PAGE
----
Although we’re currently unable to date in the ways that we might usually, for instance, by going out for dinner, meeting for a drink in a bar, or taking part in a planned activity – the good news is that it’s still possible to start making meaningful connections with people from afar. Whilst virtual dating might not be ideal in the long-term, it can still offer you the chance to meet new people, and get on the path to finding love or companionship, from the safety and comfort of your own home.
When many people think about a virtual date, they think of awkward pauses and connection issues, but it can actually be a lot of fun – especially if you get creative with your date ideas! Many people also say that virtual dating has saved them time and money, as well as allowing them to feel safer and more in control of the situation (as it’s much easier to cut a meeting short online if it’s not going well).
If you’ve never been on a virtual date before, then it’s understandable that you might be feeling apprehensive about your internet dating experience. However, as with many things, once you’ve done it once or twice, you’ll hopefully start feeling more confident and at ease.
Before you get started on your own virtual dating journey, we thought it might be helpful to offer you some tips on how to get the most out of the experience. Here are 7 tips to help you prepare for a first virtual date.
1. Set up your camera beforehand
One of the best ways to ease first-date nerves and allow yourself to get excited about your virtual dating experience is to set up your camera a day, or a few hours before. This means agreeing on a video calling platform with your date; for instance, will you use Zoom, Skype, or Google Hangouts? It’s important to make sure that you both have an account setup and ready to go on whichever platform you decide to use. It’s also a good idea to decide who will initiate the video call; either you or your date, so that you don’t try to call each other simultaneously, or so that you’re not both waiting around for the other to call.
Other things to consider include deciding whether you’re going to use your laptop, smartphone or tablet, and where you’re going to put it during the date. Generally speaking, it’s best to position your device at eye-level, as this will allow you to make strong eye contact with your date in a face-on position. You might have a laptop stand, or phone-holder that you can use to achieve this, or you could try balancing your device on a stack of books if not. At this point, you might also want to think about which room you want to have your video call in, and what can be seen in the background. Is there anything private lurking about that you wouldn’t want a stranger to see? Or is there anything particularly distracting, like a busy piece of artwork that might distract your date?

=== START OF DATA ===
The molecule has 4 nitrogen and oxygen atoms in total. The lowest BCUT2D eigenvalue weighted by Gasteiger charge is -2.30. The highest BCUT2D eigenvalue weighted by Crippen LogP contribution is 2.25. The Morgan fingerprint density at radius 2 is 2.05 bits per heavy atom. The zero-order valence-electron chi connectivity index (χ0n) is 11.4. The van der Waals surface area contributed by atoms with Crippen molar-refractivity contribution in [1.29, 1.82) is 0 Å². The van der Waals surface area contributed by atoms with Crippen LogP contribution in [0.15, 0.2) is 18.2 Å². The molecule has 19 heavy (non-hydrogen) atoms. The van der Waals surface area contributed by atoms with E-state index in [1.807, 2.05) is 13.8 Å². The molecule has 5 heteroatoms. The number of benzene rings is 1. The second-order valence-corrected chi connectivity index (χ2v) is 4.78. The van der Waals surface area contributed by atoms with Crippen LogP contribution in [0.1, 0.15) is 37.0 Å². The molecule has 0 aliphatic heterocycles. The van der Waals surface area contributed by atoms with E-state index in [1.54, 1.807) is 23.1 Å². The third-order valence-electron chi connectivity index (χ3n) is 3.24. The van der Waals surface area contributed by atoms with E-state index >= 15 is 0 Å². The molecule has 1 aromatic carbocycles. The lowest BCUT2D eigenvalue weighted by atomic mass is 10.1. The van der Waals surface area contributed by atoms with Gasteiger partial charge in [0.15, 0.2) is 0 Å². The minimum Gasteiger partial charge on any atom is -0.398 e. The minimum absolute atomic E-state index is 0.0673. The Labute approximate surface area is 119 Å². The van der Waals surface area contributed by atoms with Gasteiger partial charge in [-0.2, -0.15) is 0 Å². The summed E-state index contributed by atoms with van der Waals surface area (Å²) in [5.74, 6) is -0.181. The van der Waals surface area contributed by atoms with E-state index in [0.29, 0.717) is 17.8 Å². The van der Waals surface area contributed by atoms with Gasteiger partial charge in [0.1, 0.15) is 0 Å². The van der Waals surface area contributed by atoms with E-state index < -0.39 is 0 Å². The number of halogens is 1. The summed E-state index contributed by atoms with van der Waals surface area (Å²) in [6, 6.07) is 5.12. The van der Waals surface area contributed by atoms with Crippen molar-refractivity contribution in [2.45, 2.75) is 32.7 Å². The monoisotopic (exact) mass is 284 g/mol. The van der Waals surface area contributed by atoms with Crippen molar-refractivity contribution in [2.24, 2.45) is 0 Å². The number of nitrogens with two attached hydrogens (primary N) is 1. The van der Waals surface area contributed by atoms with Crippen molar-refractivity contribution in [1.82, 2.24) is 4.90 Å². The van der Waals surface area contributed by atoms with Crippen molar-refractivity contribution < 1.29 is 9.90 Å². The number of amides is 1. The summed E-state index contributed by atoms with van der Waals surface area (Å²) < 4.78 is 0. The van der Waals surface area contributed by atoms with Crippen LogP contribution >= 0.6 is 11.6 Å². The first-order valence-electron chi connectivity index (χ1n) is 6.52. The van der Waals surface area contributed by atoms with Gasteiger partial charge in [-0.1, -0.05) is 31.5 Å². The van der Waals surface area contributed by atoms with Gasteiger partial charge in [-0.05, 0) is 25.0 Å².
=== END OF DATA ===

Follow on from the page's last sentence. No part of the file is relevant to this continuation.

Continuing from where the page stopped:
It can also help to consider the lighting – where in your home is the light most flattering? Can you find somewhere to sit where you aren’t backlit by a window? (As this can lead to your date only being able to see a dark silhouette of you). It’s also important that the lighting helps you to feel relaxed, so you might find that having so soft, ambient lighting, rather than a glaring overhead light, helps you to do this.
If you can, try video calling a friend a day or so before your date to check that your camera and microphone are working well. This is also a good chance to experiment with positioning and lighting.
For more tips on how to get started with video calling, have a read of our article here.
2. Dress as you would if you were going to an in-person date
Just because you aren’t going out on a date, there’s no reason why you can’t dress as if you were. If you would usually wear some smart jeans and a nice shirt, or a pretty dress, then it’s a good idea to still do this. This isn’t necessarily about impressing your date, but about giving yourself a confidence boost. How you perceive yourself is just as important, if not more important, than how your date perceives you – and making an effort with your appearance can help you feel more positive, and more like yourself.
Getting ready for your date can also be a bit like an event in itself, and a fun one at that. Some people enjoy getting glammed up whilst having a couple of drinks and putting on some of their favourite music. During this time, they might get butterflies and feel hopeful and excited about the date, and about the possibilities of who they’re about to meet.
3. Consider organising a virtual date that’s based around an activity
If the idea of a straightforward virtual meeting with a stranger doesn’t really appeal to you, then you could consider organising a virtual date that’s based around an activity, as this can help to break the ice, and give you both something else to focus on if you’re feeling a bit nervous.
What you decide to do on your virtual date will really depend on your interests, and the interests of your date. Perhaps you could both cook the same dinner recipe while you chat, or maybe you could both paint and drink wine. If you both enjoy reading, then you could also consider picking a book to read and discuss. Finding an activity that you and your date can do together, can also help you to explore your similarities and differences, and give you greater insight into what an in-person meeting could be like in the future.
Alternatively, you might find it helpful to arrange a double date, where you invite another long-distance couple to join you. This can work particularly well in circumstances where that couple actually introduced you to your date in the first place. Having extra company can help to ease first-date nerves, and take some of the pressure off. If you get on well, you can always arrange a second meeting, with just the two of you.
4. Expect it to be a little awkward, and be prepared to laugh it off
One of the best ways to approach a virtual date is to accept from the get go that there might be some awkwardness – in the same way that in-person dates can also have awkward or clumsy moments, especially when you’re still getting to know one another.